By: Phil Dean
Note: The opinions expressed are those of the author alone and do not reflect an institutional position of the Gardner Institute. We hope the opinions shared contribute to the marketplace of ideas and help people as they formulate their own INFORMED DECISIONS™.
Utah’s population and economy continue growing. This growth creates tremendous opportunities for Utahns. Growth also creates challenges. Some growth challenges stem from the interactions of topographical and other physical constraints with legacy transportation, land, air, and water use patterns. Other challenges arise because outdated systems poorly align with the modern economy. Yet transformational economic changes continue unabated.
Figure 1: Utah Population Change by Decade, 1920–2050
Source: Kem C. Gardner Policy Institute 2017 Population Projections
These pressures require constant adaptation, innovation, and realignment of Utah’s fiscal systems to ensure essential services continue. Utah’s leaders face critical design decisions as they generate and spend public funds for transportation, water, education, and other public services vital to Utah’s high quality of life.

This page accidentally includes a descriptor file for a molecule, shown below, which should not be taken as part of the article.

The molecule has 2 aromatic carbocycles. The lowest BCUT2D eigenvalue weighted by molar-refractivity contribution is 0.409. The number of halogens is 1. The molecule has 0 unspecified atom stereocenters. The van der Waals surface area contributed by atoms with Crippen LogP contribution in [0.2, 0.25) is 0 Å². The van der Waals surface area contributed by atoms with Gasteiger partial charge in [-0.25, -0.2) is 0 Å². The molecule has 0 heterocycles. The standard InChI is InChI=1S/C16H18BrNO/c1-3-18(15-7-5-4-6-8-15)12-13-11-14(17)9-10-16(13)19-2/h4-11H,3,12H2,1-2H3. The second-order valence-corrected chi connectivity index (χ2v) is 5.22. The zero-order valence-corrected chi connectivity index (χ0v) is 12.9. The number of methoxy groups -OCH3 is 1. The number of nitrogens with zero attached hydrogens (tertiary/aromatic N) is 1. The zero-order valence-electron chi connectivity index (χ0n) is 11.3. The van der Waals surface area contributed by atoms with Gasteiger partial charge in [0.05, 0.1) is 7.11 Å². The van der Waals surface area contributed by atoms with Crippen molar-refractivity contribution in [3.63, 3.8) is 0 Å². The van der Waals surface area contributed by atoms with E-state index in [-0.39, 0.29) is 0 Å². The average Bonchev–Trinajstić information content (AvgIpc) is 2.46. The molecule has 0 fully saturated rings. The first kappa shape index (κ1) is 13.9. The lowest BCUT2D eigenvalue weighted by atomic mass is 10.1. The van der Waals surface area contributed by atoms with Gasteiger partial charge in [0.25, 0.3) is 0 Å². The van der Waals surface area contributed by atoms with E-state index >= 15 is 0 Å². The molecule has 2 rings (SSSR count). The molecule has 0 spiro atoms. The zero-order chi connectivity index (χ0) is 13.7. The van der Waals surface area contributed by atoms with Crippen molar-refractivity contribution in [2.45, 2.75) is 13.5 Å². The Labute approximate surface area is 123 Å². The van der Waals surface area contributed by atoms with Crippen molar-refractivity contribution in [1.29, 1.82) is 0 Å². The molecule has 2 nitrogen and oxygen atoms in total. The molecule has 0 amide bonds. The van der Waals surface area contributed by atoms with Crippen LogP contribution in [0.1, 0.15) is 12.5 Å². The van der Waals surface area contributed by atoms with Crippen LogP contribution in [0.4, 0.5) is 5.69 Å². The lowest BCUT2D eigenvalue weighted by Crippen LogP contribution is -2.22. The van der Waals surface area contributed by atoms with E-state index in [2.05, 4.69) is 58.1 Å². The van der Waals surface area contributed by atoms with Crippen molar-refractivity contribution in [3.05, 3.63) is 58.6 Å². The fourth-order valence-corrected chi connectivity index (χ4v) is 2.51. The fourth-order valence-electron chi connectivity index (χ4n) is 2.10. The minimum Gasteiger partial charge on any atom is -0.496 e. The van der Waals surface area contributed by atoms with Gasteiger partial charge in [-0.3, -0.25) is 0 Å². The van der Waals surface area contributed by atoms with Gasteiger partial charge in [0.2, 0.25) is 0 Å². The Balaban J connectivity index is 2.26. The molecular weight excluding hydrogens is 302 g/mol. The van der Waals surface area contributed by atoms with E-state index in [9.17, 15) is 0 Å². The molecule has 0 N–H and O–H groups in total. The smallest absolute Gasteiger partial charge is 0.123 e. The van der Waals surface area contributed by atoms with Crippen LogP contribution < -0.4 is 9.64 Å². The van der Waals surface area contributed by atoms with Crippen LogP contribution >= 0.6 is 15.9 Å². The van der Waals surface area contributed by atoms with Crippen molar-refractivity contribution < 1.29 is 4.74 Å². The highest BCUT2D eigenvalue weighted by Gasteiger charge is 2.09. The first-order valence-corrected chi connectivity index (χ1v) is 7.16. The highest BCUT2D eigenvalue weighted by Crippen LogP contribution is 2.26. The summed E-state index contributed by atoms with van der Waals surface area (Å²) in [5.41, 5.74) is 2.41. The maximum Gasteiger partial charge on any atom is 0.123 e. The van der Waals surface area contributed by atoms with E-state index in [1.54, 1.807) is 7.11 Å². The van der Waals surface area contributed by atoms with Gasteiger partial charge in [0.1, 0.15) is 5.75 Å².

User Fees vs. Taxes
In the private sector, prices ration scarce resources, sending signals to suppliers about how much to produce and to demanders about how much to buy. But unlike voluntary purchases in the private sector, government compels people to pay taxes. Taxes harm economic efficiency, but at the same time generate revenue needed to supply critical services supporting the economy.
Like taxes, government user fees also generate revenue to pay for critical services. But when designed well, fees can enhance economic efficiency by matching service demands with funding to supply those services, similar to the private market. In other words, all government revenue sources are not created equal. Different ways of paying for government create different economic effects.
User Fee Design
Even among fees, not all fees are created equal. Some fees are very distant from usage levels and function more like taxes, while others are much more closely aligned with usage levels. For example, a mileage-based road usage charge is much more closely aligned with use than an annual car registration fee, which is more of a